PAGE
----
"b. Provide advice and consultation with collection procedures and problems (excluding legal services)."

Anderson and Thompson would do business as Graduate Personnel, Inc. Kammeier also sold his interest in a second employment agency in which Anderson had been involved, D.S.I., for $400, one tape recorder, and 40 percent of the profits. A tape disclosing illegal recruiting activities by a D.S.I. employee was inadvertently included.

During the next 3 months, Kammeier was called upon to give advice on three occasions, twice for legal matters, the necessity of licensure for the affiliated D.S.I. and the application of the minimum wage law to employment counselors, and once with respect to the bonding necessary to operate the employment agency. Twice the advice was erroneous.

On March 16, 1970, one day after the first installment was due on the consultation agreement, Kammeier received a letter from Anderson and Thompson purporting to terminate the consultation agreement with G.R.K. The letter alleged that employees of Kammeier's had been "circulating certain false and slanderous information about Graduate Personnel, Inc. and its employees," and had "intentionally engaged in conduct designed to impair the potential or existing business relationships of Graduate Personnel, Inc." In response, Kammeier reiterated his willingness to perform the contract. No payments were ever made.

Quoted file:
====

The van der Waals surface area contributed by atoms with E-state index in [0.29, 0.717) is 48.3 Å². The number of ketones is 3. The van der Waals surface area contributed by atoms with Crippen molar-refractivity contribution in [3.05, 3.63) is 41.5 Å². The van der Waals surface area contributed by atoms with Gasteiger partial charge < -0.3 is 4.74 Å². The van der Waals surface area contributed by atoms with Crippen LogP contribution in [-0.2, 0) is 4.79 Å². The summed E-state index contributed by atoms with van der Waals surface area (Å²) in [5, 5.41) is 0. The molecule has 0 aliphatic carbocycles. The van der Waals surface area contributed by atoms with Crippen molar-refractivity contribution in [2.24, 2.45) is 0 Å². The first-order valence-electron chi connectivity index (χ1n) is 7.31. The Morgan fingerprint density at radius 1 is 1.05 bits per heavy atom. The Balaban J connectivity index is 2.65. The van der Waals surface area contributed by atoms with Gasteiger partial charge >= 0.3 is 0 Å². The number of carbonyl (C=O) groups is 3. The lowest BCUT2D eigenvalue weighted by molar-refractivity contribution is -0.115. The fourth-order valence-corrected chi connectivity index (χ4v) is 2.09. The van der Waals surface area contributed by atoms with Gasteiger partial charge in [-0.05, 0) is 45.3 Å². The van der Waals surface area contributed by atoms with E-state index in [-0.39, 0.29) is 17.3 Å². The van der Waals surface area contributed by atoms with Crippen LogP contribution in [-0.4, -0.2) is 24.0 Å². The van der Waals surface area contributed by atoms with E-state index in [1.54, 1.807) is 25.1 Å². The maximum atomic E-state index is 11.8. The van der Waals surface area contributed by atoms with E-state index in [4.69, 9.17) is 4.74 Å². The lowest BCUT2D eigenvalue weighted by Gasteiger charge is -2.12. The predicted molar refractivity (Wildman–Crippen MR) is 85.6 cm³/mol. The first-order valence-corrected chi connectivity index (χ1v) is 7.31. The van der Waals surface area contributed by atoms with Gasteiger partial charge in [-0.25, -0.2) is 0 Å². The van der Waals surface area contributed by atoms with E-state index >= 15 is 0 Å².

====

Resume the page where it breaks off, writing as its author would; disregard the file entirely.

Shortly thereafter, the Minnesota Department of Labor and Industry, responding to a complaint from 3M, contacted Kammeier about an investigation of the affiliated firm (D.S.I.) he had sold to Anderson. Without informing Graduate, Kammeier disclosed the contents of the tape to the state. At the time, Graduate was attempting to sell D.S.I. to an employee. Kammeier advised the employee to be cautious in purchasing D.S.I. from Anderson because he would "stab anyone in the back if given the chance," and further that Anderson still owed him money from the sale of the Minneapolis office. The state refused D.S.I.'s application for a license.